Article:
All I can say is I sympathise. My mum is here helping at the mo and on one hand I'm so thankful and on the other my mind is screaming "I can do it myself, I want space" but I know that I have to accept the help until my eye calms down and this flare is under control.

madhairday Tue 29-Apr-08 17:15:07

Hi weegle and millieandme,

I don't have an auto-immune disease but have a debilitating lung disease and so recognise where you are coming from, and just wanted to offer some sympathy and support. Weegle, that's so true that people think you are well because when they see you that's when you can actually get out and so they don't really understand how you really are. I have exacerbations that mean I'm stuck in for weeks and then also get that absolute exhaustion, it is so hard then for people to understand, and hard for us to realise we need to ask for help. My children are a little older now (7 and 4) but still lots of hard work and I really sympathise with you millie about wanting to be able to be able to spend time with them feeling well. No answers, but lots of sympathy for you. take care.

Millieandme Thu 01-May-08 19:34:59


I always get so frustrated when I can't do what other mums do, on my bad days I see other mums out with buggies and doing normal things that I cant do and its so hard. but on a good day when we can go out, its like Im a different person.

I think that when people havent experienced illness its hard for them to understand when we genuinely cant do things, which is understandable in itself as I would probebly be the same. I try to hide my condition from the new mummy friends I have made as it makes me feel so inadequate, but think it has backfired a bit as am concerned they now think im a bit anti-social or hot/cold.

I understand being stuck indoors for days and weeks at a time, and the absolute exhaustion and needing space, and also the frustration on the days when I need help. But I do have genuine hope that my symptoms will improve, and that I might even be able to have another baby one day....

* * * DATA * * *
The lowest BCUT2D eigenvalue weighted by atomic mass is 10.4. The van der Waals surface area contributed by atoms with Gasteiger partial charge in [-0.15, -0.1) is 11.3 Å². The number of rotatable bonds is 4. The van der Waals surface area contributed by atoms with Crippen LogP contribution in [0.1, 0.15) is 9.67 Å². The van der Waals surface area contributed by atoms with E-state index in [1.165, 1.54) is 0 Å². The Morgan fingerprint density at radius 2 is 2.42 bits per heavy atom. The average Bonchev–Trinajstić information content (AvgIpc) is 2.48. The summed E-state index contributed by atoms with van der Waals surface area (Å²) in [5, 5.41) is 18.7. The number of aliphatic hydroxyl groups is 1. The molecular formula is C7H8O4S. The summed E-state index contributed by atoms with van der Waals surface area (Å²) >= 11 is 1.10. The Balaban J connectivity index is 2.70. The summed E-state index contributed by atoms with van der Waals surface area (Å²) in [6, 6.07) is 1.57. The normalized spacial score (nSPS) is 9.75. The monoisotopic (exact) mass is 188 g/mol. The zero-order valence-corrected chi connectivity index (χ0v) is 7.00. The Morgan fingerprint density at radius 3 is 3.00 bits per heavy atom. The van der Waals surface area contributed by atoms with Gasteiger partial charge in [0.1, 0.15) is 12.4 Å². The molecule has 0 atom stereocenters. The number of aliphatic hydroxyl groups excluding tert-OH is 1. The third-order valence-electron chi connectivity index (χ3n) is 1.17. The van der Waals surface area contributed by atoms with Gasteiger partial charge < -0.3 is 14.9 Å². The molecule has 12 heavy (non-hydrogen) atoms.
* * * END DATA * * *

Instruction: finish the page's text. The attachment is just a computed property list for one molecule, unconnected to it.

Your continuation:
How is your eye now Weegle?

ToughDaddy Sun 15-Jun-08 07:10:30

Millieandme-hope you are okay.

I was initially diagnosed with IBS and costachrondritis a few years ago, but now dermatologist thinks it is probably Lupus. I will have tests soon. Also concerned that 2 DC have same symptoms (both already have asthma, eczema, food allergies + tell tale skin rash/mouth ulcers). We are all fit at present but fear of the future is really getting to me. And the internet is full of doom and gloom.

dimpletree Thu 10-Jul-08 10:48:08

hi folks
just joined mums net and saw this thread. I have lupus (diagnosed when pregnant with second child -10 years ago) and this has led to pulmonary fibrosis (lungs).

Reading your posts made me tearful - I soldier on your (like you) so much of the time I think its a kind of denial - so hearing your experiences was like looking honestly in a mirror (yuck!)

I find the erratic course really hard to manage mentally - am I seriously ill or not? One minute you are, and then you're normal. I do work (and have 3 kids now), so on the outside things look 'normal' enough...but...

I began new course of immunosuppression and steroids b4 xmas - not much fun but have seen improvements - has anyone else had experience of that?

My 2 biggest concerns right now are 1) a long haul flight (for work) on Saturday when I am already not feeling very good. and 2)we've been offered a means-tested bursary for middle son (chorister) but based not so much on being especially poor (not rich though!) but based on precarious nature of my health and earning potential. But I'm dreading having to go through all the illness stuff for the bursary report - facing reality.

Anyone else in the same kind of boat?

madhairday Fri 11-Jul-08 15:01:51

Dimpletree, I really get where you're coming from with facing stuff for the bursary report. when I filled in my DLA forms I was an emotional wreck for a long time because it really made me face the fact that I had an incurable degenerative illness, was not able to do what others my age can and will never get better. It can feel so hopeless. However, you sound like everyone on this board - we keep fighting, keep going. you can't not with children.
Hope it sorts out for your son and the bursary. Well done with keeping working. I'm unable to work now which is hard to come to terms with. But I can still do what I can and do some voluntary stuff.
Glad you have seen improvements since your course of meds - steroids aint fun.
Take care

dimpletree Wed 30-Jul-08 22:22:09

madhairday -thanks for the reply. I survived the long haul flight quite well surprisingly..and then last week I went for my bi-monthly lung function tests and discovered the respiratory physiologist has a research interest in long haul and lung disease - as he has a lung condition too! So v. interesting to hear his views about air travel. Tomorrow I meet with my consultant ..always makes me face reality going to the hospital sad
I dreaded starting the steroids, but apart from weight gain (which I HATE, not as if I was happy the way I was before this!), I reacted pretty well to these - initially zippy verging on manic, which was a nice change from depressed and fatigued!
Hope you're ok this week? Does the heat affect you - I reckon heat plus pollution is bad for me.